By Sam Fleming
Until the release of Epic, Kamasi Washington’s solo debut album, he had mostly been known for frequently collaborating with Thundercat, Flying Lotus and Kendrick Lamar, who have each released some of the best music of the past few years. His debut album, Epic, paints a different picture of Washington. Instead of showing his collaborative, contemporary hip-hop side, it shows his fearless leadership and command of not only his saxophone, but classic Jazz itself.
Epic clocks in at 174 minutes and barely a second of that time is wasted. Epic is divided into three parts, each about an hour long and each with a slight shift in mood. The first establishes the general larger-than-life mood for the album and shows off excellent solos by all of the band’s instrumentalists. In this section, however, there is little that is boundary pushing. The album spends its first hour building moment leading into the second section where it really takes off. This becomes clear from the fast paced first track in the second section, “Miss Understanding”. On this track Washington’s saxophone arpeggios fit perfectly with the drummers insanely quick comping and the quiet but powerful bass solos. The band hits its stride at this point and keeps it going through the rest of the project. Not only is every solo extremely technically precise, but each brings the same high energy.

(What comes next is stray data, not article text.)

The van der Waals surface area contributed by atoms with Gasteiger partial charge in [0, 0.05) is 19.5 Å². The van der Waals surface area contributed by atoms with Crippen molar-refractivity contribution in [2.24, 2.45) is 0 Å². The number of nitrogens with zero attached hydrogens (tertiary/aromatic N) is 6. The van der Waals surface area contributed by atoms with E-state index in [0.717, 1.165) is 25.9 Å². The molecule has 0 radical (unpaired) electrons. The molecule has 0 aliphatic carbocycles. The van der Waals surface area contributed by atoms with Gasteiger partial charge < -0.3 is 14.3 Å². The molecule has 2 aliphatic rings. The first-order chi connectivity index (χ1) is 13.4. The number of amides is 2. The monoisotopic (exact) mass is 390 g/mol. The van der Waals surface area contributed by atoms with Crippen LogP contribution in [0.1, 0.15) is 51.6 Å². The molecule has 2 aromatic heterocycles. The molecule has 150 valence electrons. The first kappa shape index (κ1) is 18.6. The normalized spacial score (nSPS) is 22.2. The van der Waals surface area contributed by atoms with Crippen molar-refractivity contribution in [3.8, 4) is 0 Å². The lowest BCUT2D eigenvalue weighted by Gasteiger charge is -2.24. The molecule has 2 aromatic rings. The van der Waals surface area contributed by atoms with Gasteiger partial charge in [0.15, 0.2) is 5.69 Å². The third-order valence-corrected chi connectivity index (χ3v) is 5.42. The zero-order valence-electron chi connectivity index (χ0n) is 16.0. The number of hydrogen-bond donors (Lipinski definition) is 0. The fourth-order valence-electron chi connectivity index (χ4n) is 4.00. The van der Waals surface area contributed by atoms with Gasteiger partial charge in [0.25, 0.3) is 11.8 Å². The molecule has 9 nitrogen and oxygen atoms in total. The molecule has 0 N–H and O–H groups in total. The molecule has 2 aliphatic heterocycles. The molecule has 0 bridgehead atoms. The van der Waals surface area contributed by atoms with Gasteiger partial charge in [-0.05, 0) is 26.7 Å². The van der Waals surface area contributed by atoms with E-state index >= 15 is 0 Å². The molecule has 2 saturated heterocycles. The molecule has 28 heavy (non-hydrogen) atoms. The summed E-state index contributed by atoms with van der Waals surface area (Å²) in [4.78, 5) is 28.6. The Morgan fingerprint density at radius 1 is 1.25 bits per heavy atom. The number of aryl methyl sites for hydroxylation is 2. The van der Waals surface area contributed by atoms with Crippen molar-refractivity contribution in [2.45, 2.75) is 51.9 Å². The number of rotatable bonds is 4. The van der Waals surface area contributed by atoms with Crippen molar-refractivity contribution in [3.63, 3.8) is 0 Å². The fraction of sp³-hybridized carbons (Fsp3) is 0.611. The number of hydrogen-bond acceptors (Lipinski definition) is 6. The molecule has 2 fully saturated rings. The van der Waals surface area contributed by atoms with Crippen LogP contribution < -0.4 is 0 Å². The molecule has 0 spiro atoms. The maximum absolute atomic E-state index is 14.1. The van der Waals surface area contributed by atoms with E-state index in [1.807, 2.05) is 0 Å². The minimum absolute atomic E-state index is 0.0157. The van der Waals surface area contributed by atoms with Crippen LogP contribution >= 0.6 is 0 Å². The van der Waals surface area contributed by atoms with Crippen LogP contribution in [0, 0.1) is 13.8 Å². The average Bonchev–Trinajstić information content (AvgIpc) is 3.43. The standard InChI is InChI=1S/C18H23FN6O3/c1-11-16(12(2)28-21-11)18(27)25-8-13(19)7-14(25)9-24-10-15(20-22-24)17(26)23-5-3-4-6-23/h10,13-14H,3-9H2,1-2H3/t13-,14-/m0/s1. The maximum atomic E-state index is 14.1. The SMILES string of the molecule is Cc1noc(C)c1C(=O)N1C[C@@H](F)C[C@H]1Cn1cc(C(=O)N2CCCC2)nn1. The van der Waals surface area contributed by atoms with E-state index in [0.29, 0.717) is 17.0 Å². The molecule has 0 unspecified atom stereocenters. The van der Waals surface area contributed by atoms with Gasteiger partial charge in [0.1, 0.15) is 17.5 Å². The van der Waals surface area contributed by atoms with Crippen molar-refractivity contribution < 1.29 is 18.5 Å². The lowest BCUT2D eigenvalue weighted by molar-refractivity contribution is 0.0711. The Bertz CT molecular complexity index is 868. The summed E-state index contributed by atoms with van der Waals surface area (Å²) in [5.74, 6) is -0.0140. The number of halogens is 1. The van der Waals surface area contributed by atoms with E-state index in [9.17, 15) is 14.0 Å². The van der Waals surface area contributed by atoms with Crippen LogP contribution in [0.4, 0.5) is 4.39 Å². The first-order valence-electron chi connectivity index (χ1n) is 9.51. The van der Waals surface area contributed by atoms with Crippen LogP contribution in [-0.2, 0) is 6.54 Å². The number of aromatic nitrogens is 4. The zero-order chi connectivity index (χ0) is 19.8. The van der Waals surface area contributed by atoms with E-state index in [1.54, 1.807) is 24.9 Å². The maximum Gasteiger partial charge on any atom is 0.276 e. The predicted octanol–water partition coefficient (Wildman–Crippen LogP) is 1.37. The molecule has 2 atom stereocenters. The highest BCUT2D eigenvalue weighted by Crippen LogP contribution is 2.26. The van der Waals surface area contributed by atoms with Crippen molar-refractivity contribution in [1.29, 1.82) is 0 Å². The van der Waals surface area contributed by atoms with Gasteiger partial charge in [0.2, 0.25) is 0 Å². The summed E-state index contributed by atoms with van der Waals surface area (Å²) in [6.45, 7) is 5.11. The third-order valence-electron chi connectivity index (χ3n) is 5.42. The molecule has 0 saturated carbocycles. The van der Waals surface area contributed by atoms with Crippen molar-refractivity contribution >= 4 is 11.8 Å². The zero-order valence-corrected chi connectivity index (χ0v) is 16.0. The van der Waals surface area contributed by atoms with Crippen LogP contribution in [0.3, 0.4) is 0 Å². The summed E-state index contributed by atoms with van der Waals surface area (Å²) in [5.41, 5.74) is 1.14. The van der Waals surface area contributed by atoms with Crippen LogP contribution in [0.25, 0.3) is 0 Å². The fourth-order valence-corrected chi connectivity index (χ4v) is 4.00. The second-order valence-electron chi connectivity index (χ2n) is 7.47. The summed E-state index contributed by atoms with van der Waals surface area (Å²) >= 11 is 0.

Most tracks in this section behave similarly to “Miss Understanding”. They either begin with soft call and response between Washington and another player over a complex drum rhythm, or they start with faint keyboards, strings and vocals and build. An element that makes this album stand out is each track’s capacity to build from beginning to end. Most tracks on Epic run between seven and twelve minutes and all manage to build up to a blistering climax.
The intensity and emotion of the second section continue into the third. It moves into a more Latin based and individualized approach. The sections are not distinctively different, however each section can easily act alone as its own project. When Washington focuses solely on the instrumental elements of his music he delivers; it is when vocals start to creep into the mix that Epic begins to sound melodramatic. Luckily, only three songs have clear vocals, and on “Cherokee” they do not hurt the track.
What is most impressive about this album is its cohesiveness. The keyboard, bass and drums of every song lay a foundation of excellence for all other instrumentalists to follow. Washington conveys an extreme range of emotions through his saxophone, including stretches where he fearlessly blasts through squeaks. Every single soloist gives it their all, and puts forth emotion and conviction. The title of this album is ambitious, but fitting. Washington delivers a Jazz album unlike any that has been released in the last decade, and establishes a new standard for himself and all those around him. Between his work with Kendrick and his solo work, Kamasi Washington has established himself as a rising figure not only in Jazz, but all music.
Photo credit: Kamasi Washingtong album cover